by Megan Arnold and Peter Crownfield
[This post also appears on the Green Schools National Network news blog.]
Climate change is in the news, and we’ve seen a huge marches for science and for climate action. In many schools, though, global warming and climate change have been largely ignored, except for brief discussions in some science classes. And, despite the push for more STEM education, the U.S. government is now downplaying science and has deleted most of its factual information on climate change. The Heartland Institute is sending misleading and incorrect climate-denial propaganda to teachers. Clearly, it has become more important than ever to teach the truth about climate change in school.
Now readily available online and in many libraries, Chasing Ice is a dramatic and beautiful film on the Extreme Ice Survey, documenting changes in the ice sheets due to global warming. The film and website include information on climate science and many photographs of actual changes in ice sheets, including rare footage of glaciers calving.
Following is a brief description from the official site:
In the spring of 2005, acclaimed environmental photographer James Balog headed to the Arctic on a tricky assignment for National Geographic: to capture images to help tell the story of the Earth’s changing climate. Even with a scientific upbringing, Balog had been a skeptic about climate change. But that first trip north opened his eyes to the biggest story in human history and sparked a challenge within him that would put his career and his very well-being at risk.
Chasing Ice is the story of one man’s mission to change the tide of history by gathering undeniable evidence of our changing planet. Within months of that first trip to Iceland, the photographer conceived the boldest expedition of his life: The Extreme Ice Survey. With a band of young adventurers in tow, Balog began deploying revolutionary time-lapse cameras across the brutal Arctic to capture a multi-year record of the world’s changing glaciers.
As the debate polarizes America and the intensity of natural disasters ramps up globally, Balog finds himself at the end of his tether. Battling untested technology in subzero conditions, he comes face to face with his own mortality. It takes years for Balog to see the fruits of his labor. His hauntingly beautiful videos compress years into seconds and capture ancient mountains of ice in motion as they disappear at a breathtaking rate. Chasing Ice depicts a photographer trying to deliver evidence and hope to our carbon-powered planet.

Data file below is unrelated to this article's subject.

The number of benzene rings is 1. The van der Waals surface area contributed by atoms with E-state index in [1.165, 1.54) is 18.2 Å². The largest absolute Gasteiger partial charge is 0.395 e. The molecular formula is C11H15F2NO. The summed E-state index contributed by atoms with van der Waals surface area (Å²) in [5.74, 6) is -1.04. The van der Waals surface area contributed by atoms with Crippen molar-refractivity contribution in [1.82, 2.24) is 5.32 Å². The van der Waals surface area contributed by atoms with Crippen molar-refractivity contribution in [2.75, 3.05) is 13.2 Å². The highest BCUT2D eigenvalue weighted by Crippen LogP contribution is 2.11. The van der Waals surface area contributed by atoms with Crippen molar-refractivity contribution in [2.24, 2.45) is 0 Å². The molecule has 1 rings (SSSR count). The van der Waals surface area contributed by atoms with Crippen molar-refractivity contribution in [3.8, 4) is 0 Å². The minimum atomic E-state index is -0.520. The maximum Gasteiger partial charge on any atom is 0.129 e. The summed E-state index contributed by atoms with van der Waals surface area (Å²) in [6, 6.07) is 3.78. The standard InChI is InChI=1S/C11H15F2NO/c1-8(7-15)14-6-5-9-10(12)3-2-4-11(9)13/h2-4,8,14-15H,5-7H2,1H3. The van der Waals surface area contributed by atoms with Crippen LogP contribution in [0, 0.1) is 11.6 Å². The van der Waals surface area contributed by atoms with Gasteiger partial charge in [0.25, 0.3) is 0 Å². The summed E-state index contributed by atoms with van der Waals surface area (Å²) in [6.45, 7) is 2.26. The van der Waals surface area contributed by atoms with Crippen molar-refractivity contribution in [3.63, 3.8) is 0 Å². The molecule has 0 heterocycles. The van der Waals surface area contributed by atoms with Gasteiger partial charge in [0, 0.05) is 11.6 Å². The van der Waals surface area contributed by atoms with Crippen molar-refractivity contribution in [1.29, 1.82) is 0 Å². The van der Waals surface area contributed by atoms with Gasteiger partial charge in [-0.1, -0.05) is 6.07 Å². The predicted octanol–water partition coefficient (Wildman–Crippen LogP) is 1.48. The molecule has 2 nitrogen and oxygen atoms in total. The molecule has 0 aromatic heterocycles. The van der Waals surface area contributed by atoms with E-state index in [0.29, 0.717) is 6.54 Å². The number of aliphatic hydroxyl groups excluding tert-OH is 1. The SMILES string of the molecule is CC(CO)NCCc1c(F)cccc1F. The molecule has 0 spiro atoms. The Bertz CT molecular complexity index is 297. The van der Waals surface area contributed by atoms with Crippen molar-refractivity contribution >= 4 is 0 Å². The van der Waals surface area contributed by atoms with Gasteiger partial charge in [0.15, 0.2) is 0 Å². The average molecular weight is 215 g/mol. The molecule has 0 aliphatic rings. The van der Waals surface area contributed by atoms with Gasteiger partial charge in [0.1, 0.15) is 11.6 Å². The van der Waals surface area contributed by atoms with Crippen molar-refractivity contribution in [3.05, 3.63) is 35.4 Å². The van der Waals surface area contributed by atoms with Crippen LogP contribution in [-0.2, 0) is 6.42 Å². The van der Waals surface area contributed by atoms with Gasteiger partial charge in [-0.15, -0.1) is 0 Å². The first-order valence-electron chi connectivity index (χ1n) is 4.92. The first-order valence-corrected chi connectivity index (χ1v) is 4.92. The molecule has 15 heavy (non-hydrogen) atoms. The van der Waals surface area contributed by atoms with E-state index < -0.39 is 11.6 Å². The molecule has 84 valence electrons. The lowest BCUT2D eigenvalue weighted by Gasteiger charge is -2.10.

It gets a little scary when schools teach ideology in the name of science, but the actions of the new administration indicate this may be an even more serious problem in coming days. When the federal government suppresses research and data, that might encourage more of this sort of pseudo-science thinking.
The following document was found on a school district website last year! Many of the so-called Misconceptions are accurate, while most of the so-called Facts are distortions based upon political ideology. Continue reading
ALERT: It appears that the Trump administration has started deleting climate & clean energy info from the whitehouse.gov site — and has said it will be deleted from other government websites as well. (This could include EPA, NASA, NOAA, and other important sources!) I suggest you download and save any pages you need!
(We have started downloading information listed in this site as resources, but we may not be able to get it all.)
We’re setting up this site to share and discuss good ways to teach about climate and sustainability—in every subject, at every grade level. The goal is simply to help teachers find and share effective ways to integrate climate and sustainability concepts in their classrooms.
Because global warming and climate change are inherently complex and affect all sectors of thought and life, they—like other sustainability concepts—are well-served by interdisciplinary, experiential, and inquiry-based approaches that bring out the complexity of whole systems and the interdependence of the various parts. Some teachers report that integrating climate and sustainability into their subject area helps them meet curriculum goals and that many students nd these discussions relevant to their futures.
As part of this initiative, we published a guide called ‘Interdisciplinary Approaches for Teaching Climate and Sustainability‘, which works with a spreadsheet-based School GHG Calculator so you can measure your school’s greenhouse gas emissions, a practical, hands-on project to engage students. The content of that guide is being added to this site and is also available as a PDF.
We welcome your ideas—comment here or email firstname.lastname@example.org!
Peter Crownfield, Project Coordinator